***[T]he government used this evidence to humanize its prosecution, not to complete the narrative of its case.

If no offer to stipulate were forthcoming, the government could have relied upon the sufficiency of its other materiality evidence10 or offered expert testimony about the LPT's effect on the stock price. ***

Footnote 11. If expert testimony were used, the probative value of the evidence would be reinforced because confounding factors could be excluded. Cf., e.g., United States v. Schiff, 538 F. Supp. 2d 818, 836 (D.N.J. 2008) (deeming stock-price data irrelevant for materiality in the absence of expert testimony). The expert could, for example, estimate the extent of the 12% drop attributable to the LPT.

*** The government argues that we should not review these arguments at all because the defendants waived them; but where a defendant does not "intentional[ly] relinquish[] or abandon[]" a known right, but simply "fail[s] to make the timely assertion of [it]," the result is not waiver but forfeiture. United States v. Olano, 507 U.S. 725, 733, 113 S. Ct. 1770, 123 L. Ed. 2d 508 (1993) (internal quotation marks omitted). We review such forfeited arguments for plain error. If these arguments had been presented to the trial court, a factual record about Napier's potential perjury (and the extent of the government's awareness and diligence) could have been made. The district court requested substantive briefing and argument on the issue, but was not taken up. The defendants may have had their reasons for sidestepping the issue of Napier's possible perjury and the government's alleged responsibility for it; but "our review for plain error [is] more rigorous" where the failure to object was a "strategic decision" that "resulted in an incomplete record or inadequate findings." United States v. Brown, 352 F.3d 654, 665 (2d Cir. 2003).***

Ferguson challenges the admissibility of a December 2000 email from Graham, which assured Gen Re's General Counsel, Timothy McCaffrey, that:

[Ferguson] et al[.] have been advised of, and have accepted, the potential reputational risk that U.S. regulators (insurance and securities) may attack the transaction and our part in it.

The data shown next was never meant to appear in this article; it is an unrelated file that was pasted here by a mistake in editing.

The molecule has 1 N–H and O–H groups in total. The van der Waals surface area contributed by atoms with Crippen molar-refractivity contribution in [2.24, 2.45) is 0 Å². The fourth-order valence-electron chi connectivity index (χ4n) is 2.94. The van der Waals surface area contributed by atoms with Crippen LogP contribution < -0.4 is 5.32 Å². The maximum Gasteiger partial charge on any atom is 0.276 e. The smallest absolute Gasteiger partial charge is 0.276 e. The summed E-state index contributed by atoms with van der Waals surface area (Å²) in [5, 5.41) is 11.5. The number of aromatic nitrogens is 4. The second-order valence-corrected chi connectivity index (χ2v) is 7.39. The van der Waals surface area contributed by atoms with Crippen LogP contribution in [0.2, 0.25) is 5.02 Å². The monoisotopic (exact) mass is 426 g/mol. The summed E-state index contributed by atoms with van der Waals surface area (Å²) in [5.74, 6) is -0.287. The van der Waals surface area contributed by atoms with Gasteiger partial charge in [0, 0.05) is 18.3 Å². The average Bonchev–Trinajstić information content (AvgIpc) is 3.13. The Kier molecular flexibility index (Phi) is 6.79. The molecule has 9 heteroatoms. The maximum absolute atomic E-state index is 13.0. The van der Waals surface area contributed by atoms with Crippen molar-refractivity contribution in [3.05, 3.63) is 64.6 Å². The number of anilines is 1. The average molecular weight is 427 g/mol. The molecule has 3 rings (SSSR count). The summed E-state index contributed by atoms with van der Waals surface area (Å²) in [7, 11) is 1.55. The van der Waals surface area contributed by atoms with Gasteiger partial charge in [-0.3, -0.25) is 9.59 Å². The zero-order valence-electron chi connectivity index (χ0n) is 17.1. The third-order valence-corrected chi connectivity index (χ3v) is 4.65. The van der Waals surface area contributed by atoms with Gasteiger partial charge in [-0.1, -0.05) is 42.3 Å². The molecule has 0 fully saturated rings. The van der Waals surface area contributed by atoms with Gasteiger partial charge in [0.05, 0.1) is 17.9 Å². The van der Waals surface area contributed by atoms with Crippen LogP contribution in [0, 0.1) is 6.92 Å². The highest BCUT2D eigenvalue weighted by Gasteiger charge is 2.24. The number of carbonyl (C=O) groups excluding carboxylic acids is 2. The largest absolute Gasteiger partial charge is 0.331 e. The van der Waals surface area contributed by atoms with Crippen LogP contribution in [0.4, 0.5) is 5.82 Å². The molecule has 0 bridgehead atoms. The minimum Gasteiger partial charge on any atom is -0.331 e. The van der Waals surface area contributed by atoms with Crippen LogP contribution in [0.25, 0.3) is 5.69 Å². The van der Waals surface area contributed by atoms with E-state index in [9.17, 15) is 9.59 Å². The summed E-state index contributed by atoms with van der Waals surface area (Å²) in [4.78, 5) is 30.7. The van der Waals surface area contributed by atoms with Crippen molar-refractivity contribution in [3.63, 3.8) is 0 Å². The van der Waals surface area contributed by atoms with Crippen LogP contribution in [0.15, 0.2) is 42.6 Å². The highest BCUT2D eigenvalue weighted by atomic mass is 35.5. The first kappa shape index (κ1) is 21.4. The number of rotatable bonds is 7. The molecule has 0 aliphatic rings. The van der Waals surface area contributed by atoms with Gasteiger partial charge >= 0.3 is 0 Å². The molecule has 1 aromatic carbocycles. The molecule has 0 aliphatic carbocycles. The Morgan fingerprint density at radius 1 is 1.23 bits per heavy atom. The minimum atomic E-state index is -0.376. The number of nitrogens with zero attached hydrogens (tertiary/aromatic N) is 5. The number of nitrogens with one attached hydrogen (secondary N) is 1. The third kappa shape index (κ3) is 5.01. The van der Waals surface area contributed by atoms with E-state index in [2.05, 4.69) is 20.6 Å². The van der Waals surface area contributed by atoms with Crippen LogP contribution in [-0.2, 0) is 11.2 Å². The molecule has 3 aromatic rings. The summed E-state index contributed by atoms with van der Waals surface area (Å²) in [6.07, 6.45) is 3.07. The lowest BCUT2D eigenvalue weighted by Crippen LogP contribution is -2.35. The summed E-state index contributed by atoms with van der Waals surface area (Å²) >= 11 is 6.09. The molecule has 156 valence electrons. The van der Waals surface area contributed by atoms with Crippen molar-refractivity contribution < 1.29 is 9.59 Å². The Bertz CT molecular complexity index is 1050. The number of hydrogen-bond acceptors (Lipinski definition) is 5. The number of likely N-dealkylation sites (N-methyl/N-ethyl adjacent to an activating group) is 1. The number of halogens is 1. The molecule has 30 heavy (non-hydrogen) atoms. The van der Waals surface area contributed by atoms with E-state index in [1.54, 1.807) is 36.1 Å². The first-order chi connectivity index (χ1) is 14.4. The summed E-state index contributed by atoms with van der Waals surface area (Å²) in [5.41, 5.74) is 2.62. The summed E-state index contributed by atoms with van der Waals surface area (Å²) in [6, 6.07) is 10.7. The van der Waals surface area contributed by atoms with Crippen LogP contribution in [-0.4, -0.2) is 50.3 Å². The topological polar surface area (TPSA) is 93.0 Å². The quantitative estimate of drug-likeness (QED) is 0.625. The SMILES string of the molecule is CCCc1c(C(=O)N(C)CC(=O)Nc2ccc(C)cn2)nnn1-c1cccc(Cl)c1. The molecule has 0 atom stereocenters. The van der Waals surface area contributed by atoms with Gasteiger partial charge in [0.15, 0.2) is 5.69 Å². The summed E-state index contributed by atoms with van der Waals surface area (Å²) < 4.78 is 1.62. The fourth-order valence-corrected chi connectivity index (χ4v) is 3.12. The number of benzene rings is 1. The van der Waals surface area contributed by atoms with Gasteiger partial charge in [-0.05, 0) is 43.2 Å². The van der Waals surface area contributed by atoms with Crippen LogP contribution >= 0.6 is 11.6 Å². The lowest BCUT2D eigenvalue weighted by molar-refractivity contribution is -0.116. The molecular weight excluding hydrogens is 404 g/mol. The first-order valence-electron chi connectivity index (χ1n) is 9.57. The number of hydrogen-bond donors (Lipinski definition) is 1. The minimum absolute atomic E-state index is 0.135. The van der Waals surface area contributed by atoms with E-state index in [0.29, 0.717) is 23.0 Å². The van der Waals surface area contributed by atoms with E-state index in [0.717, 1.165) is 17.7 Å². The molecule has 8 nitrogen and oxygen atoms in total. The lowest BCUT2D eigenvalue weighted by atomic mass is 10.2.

Joint Appendix at 2192. The email was admitted as a co-conspirator statement under Rule 801(d)(2)(E). Ferguson argues that the email: (1) was inadmissible double-hearsay***.

Double-hearsay is a potential issue because the December email is written in the passive voice: Ferguson and others have been advised about the potential reputational risk by some unidentified person. Whether this statement constitutes double-hearsay is a legal issue, which we review de novo. See, e.g., Biegas v. Quickway Carriers, Inc., 573 F.3d 365, 378 (6th Cir. 2009) ("Whether a statement is hearsay is a question of law, which we review de novo."); United States v. Collicott, 92 F.3d 973, 978 (9th Cir. 1996) ("Whether the district court correctly construed the hearsay rule is a question of law reviewable de novo."). However, a district court's hearsay rulings based upon factual findings or the exercise of its discretion warrant additional deference.

Footnote 24. As Ferguson notes, statements admitted under Rule 801(d)(2)(E) are technically nonhearsay, rather than hearsay exceptions. Ferguson's argument is thus a first-order hearsay issue (which happens to be embedded in a nonhearsay co-conspirator statement). The distinction is irrelevant for present purposes. We therefore use "double-hearsay" for ease of reference and to conform to the framing of the arguments in the district court.